Americans for Safe Access and our members are now calling on Speaker Paul RyanPaul Davis RyanHouse Republicans move to block Yemen war-powers votes for rest of Congress Stefanik: GOP leaders need to step up their female recruitment efforts McConnell agrees to vote on Trump-backed criminal justice bill MORE, Majority Leader Mitch McConnellAddison (Mitch) Mitchell McConnellOval Office clash ups chances of shutdown On The Money: Trump, Dems battle over border wall before cameras | Clash ups odds of shutdown | Senators stunned by Trump's shutdown threat | Pelosi calls wall 'a manhood thing' for Trump Mellman: Enemies of democracy MORE, and Democratic leaders Nancy PelosiNancy Patricia D'Alesandro PelosiPelosi, Dem rebels near deal on term limits for party leaders Pelosi divides Democrats with term-limit proposal Oval Office clash ups chances of shutdown MORE (D-Calif.) and Chuck SchumerCharles (Chuck) Ellis SchumerTrump, Democratic leaders go toe-to-toe at White House Overnight Energy — Sponsored by the National Biodiesel Board — Trump moves to ease Obama water rule | EPA document contradicts agency over water rule data| Manchin to be top Dem on Senate Energy panel Coal supporter Manchin named top Dem on Senate Energy Committee MORE (D-N.Y.) , along with senior appropriators Reps. Rodney FrelinghuysenRodney Procter FrelinghuysenFeehery: How Republicans can counter the possible impeachment push Hispanic Caucus sets red lines on DHS spending bill Overnight Energy: Trump to nominate Wheeler as EPA chief | House votes to remove protections for gray wolves | Lawmakers aim to pass disaster funds for California fires MORE (R-N.J.) and Nita LoweyNita Sue LoweyOval Office clash ups chances of shutdown Overnight Defense: Trump, Dem leaders fight before cameras over border wall | GOP skeptical of having military build wall | US spars with Russia, Venezuela over bomber deployment Trump, Democrats battle over wall in Oval Office spat MORE (D-N.Y) and Sens. Thad CochranWilliam (Thad) Thad CochranBottom Line Races Dems narrowly lost show party needs to return to Howard Dean’s 50 state strategy Espy files to run for Senate in 2020, setting up possible rematch with Hyde-Smith MORE (R-Miss.) and Patrick LeahyPatrick Joseph LeahyOval Office clash ups chances of shutdown Senators dumbfounded by Trump vow to shut down government House Republican partisan riders could poison federal budget talks MORE (D-Vt.) to continue protecting families from such protracted legal battles and the outdated and dangerous attitude of Attorney General Jeff Session’s Department of Justice.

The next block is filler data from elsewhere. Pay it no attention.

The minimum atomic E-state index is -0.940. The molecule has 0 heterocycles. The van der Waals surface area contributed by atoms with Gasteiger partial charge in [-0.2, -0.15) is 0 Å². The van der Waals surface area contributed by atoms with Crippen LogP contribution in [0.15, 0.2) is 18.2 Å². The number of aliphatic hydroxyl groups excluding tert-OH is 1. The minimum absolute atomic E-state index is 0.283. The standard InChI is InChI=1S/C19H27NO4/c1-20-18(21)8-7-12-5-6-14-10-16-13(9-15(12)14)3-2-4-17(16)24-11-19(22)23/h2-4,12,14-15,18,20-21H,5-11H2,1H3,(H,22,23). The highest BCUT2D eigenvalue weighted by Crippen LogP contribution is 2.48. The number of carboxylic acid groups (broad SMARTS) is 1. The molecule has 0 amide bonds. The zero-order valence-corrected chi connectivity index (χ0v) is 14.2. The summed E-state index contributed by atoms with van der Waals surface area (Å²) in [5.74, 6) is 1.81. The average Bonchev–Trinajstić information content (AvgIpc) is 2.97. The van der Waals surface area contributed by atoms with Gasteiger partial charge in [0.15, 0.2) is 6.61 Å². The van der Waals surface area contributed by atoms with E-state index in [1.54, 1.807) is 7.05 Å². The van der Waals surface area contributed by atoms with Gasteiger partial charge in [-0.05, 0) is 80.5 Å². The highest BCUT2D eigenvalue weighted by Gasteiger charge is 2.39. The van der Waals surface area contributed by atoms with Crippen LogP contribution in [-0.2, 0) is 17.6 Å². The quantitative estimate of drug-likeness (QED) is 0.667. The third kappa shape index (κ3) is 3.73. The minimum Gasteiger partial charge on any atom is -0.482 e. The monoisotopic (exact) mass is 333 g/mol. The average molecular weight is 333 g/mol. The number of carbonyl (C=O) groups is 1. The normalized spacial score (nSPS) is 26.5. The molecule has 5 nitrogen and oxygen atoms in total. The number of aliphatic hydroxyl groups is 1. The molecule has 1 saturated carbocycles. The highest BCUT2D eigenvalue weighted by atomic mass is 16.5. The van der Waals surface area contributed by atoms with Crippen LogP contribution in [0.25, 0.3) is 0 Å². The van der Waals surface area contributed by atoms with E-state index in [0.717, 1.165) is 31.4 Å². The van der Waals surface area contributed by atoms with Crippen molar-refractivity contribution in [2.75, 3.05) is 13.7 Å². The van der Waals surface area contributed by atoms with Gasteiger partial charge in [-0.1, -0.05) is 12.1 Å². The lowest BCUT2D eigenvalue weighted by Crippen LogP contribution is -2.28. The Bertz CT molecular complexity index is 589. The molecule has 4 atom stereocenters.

Sessions has refused to make any substantive statements about his actual plans for medical cannabis programs, but his past comments demonstrate a basic distrust of cannabis and all those who use it  — even legally. Early on his career, he claimed to have thought the Ku Klux Klan “were OK until I learned they smoked pot.

Upon becoming attorney general, he’s only continued such outlandish attacks, stating “I am astonished to hear people suggest that we can solve our heroin crisis by legalizing marijuana — so people can trade one life-wrecking dependency for another that’s only slightly less awful.”

To refer to cannabis, which is being used medicinally under doctor supervision by over 2 million Americans as “only slightly less awful” than heroin is outrageous. Researchers have in fact warned that federal interference in state medical cannabis programs could worsen the opioid overdose crisis.  

And it appears he has no desire to protect law-abiding Americans. On May 1, 2017, he sent Congressional leadership a letter requesting they not pass the CJS Medical Marijuana Amendment. When asked about his attitudes toward DOJ policies and the medical cannabis programs he told the Senate “...I do believe that the federal laws clearly are in effect in all 50 states. And we will do our best to enforce the laws as we’re required to do so.”

The CR runs out Dec. 8. If Congress chooses not to keep the CJS Medical Marijuana Amendment, medical cannabis patients will be vulnerable to the fervent bite of AG Sessions; we cannot take away such critical protections.

Beth Collins joined the staff of Americans for Safe Access in January 2016 to help advocates initiate, expand and improve state medical cannabis laws and programs, and work with Federal decision makers to reschedule cannabis and reduce the conflict between state and federal cannabis laws.